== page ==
Making connections between mathematics and geography

Thanks to Caroline Clissold for this month's maths blog which explores at maths across the curriculum and suggests activities to connect maths and geography.

Underneath the three aims of the national curriculum it states:

“Mathemtics is an interconnected subject in which pupils need to be able to move fluently between representations of mathematical ideas. The programmes of study are, by necessity, organised into apparently distinct domains, but pupils should make rich connections across mathematical ideas to develop fluency, mathematical reasoning and competence in solving increasingly sophisticated problems. They should also apply their mathematical knowledge to science and other subjects.”

Linking mathematics to other curriculum subjects is something that a lot of schools do very well but there are many that don’t consider planning possible, tangible and real-life connections. Science is quite an obvious link but what about other subjects such as art, geography and history? Making links enables children to use and apply the mathematics skills they have mastered in a variety of contexts. 

One of my favourite problems that I give to Year 6 children is about an archaeologist who has to travel from Durham to Carlisle to investigate a problem at an archaeological dig. He is a nervous driver and drives only on A roads at around 50mph. He drives from Durham to Carlisle via Penrith. The children’s task is to work out what time he will arrive in Carlisle if he sets off at 10am. They work in pairs using a map of the area, string and a ruler. They find possible routes and estimate the shortest using the string. The map has a scale in kilometres. The children convert the centimetre length to kilometres. Obviously, we use miles and our speed is measured in miles per hour, so the kilometre distance needs converting to miles. What is so good about the problem is that it involves measuring different lengths and distances and converting to different units using multiplication and also calculating with time.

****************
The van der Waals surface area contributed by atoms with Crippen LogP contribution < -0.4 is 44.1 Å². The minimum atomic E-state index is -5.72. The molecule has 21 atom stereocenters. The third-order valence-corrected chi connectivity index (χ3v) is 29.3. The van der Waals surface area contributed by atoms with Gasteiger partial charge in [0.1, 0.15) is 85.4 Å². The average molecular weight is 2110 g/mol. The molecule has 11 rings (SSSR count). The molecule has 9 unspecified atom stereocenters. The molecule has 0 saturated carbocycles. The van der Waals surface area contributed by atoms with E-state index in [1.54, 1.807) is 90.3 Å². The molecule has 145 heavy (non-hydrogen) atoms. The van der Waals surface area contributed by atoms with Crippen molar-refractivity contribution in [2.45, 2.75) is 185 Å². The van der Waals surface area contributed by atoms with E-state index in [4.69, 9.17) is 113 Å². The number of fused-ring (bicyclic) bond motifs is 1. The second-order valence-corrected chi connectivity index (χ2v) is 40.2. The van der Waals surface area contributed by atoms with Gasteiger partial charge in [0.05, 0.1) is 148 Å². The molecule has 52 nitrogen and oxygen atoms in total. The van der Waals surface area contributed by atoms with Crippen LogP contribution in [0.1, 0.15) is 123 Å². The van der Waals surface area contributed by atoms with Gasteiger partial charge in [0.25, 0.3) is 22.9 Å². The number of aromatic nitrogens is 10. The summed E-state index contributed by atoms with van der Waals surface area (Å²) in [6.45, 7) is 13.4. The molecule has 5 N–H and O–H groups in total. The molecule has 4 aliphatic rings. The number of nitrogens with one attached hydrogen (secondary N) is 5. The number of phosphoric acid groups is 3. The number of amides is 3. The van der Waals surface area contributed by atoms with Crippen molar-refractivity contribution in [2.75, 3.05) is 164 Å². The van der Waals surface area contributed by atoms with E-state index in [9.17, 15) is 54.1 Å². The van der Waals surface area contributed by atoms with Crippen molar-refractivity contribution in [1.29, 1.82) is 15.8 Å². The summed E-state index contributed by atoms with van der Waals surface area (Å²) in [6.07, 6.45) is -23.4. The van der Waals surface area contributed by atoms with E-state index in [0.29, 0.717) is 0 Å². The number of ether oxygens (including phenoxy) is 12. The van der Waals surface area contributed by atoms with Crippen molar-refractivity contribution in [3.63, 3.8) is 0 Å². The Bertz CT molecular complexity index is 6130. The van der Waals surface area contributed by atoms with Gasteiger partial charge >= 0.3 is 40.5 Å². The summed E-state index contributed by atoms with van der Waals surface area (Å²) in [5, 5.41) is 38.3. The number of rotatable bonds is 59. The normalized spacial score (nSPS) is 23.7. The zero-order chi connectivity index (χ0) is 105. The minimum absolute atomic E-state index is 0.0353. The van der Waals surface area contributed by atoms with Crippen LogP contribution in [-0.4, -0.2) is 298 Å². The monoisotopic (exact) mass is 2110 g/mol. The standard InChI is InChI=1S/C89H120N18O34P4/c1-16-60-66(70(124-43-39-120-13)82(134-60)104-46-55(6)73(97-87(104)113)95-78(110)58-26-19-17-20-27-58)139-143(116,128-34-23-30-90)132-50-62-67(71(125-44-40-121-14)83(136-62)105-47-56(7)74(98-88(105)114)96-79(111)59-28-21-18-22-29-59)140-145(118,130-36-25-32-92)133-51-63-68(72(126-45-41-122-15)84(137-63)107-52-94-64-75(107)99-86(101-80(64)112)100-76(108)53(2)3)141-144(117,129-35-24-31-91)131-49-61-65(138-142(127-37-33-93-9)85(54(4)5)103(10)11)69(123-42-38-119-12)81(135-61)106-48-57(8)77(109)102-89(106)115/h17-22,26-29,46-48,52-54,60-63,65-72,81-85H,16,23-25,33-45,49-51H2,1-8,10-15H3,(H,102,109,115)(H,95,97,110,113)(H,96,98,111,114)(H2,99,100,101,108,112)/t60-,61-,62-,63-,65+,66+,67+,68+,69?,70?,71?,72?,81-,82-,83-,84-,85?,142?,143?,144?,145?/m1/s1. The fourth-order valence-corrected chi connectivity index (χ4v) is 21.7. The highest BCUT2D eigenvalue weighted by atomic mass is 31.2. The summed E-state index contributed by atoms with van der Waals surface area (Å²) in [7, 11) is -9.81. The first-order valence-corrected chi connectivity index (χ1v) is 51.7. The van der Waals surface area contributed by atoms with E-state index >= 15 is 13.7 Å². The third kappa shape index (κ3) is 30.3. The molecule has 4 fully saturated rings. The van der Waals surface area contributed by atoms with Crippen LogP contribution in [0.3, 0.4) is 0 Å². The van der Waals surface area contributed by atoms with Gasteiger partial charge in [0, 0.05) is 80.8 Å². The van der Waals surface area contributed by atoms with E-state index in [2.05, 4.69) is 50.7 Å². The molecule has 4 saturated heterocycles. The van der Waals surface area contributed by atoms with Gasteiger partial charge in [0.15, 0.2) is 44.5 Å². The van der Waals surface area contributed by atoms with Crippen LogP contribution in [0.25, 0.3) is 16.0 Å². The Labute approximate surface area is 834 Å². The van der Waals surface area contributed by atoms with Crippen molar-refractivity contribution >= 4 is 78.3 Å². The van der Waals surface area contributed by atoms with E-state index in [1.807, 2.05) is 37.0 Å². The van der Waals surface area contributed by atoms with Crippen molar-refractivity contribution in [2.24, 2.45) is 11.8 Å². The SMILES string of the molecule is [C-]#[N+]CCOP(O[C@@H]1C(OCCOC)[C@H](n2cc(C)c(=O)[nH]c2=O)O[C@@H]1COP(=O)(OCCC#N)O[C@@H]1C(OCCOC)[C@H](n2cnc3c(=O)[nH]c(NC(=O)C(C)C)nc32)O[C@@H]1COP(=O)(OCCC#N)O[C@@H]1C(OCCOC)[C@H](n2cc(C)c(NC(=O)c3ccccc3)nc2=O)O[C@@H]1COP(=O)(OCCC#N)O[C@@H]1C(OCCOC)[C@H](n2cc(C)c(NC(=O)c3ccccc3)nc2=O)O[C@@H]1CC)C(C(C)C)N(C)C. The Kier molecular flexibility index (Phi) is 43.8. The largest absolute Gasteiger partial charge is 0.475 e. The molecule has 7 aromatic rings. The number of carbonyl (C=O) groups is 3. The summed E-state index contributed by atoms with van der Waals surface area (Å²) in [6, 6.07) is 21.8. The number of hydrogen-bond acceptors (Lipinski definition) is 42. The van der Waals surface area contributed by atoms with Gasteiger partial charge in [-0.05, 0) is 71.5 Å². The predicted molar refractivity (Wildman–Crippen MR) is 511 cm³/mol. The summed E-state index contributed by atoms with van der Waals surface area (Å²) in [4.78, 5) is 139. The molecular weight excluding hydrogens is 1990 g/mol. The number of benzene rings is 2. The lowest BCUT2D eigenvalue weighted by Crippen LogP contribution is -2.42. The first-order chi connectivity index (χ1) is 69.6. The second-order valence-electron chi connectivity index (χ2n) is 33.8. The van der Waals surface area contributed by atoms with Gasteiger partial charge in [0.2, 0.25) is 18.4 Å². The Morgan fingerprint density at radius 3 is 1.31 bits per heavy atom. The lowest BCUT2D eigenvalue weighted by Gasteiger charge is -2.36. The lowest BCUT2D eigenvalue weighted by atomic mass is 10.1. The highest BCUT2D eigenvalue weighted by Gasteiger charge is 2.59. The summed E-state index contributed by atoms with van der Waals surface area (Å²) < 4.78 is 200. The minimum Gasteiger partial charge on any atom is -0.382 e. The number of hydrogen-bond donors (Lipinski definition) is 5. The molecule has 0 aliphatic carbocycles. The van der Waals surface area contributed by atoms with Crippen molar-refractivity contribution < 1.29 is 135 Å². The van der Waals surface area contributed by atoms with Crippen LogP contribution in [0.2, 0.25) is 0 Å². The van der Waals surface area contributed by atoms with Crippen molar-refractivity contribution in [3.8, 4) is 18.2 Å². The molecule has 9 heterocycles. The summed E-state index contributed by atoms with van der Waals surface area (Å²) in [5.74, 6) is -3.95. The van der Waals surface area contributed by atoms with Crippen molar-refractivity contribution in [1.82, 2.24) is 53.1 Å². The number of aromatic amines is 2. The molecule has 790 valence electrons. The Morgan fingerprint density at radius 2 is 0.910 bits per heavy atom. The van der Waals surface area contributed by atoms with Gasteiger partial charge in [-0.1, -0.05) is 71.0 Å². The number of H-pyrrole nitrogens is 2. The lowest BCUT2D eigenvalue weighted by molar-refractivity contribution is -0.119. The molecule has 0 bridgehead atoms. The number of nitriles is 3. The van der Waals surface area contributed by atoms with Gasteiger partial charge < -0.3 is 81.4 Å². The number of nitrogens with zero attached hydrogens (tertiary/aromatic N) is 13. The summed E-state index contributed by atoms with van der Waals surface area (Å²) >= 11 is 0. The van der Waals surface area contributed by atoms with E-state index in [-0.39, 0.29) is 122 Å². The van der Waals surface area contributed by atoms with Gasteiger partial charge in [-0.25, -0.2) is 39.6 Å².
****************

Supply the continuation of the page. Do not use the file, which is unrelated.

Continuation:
What struck me was that you could take the same type of activity, make it age appropriate and link it into any trips you might be taking in school. Now that we are approaching the end of this academic year and summer has arrived, residential or day trips become a popular part of school life. 

You could provide the children with some maps with scales (preferably in kilometres) and ask the children to plan a route from school to where you are going. They could explore several different routes to find the shortest. What roads will they travel on? They could trace the routes with string and convert the centimetre measurements to kilometres according to the scale on the map. 

They could then work out how long it might take to travel to their destination on a coach that averages a speed of 60mph. You could discuss the fact that most of the world measures distance in kilometres, in the UK we use miles. So that means we have to convert the kilometres to miles in order to find how long it will take to travel the distance.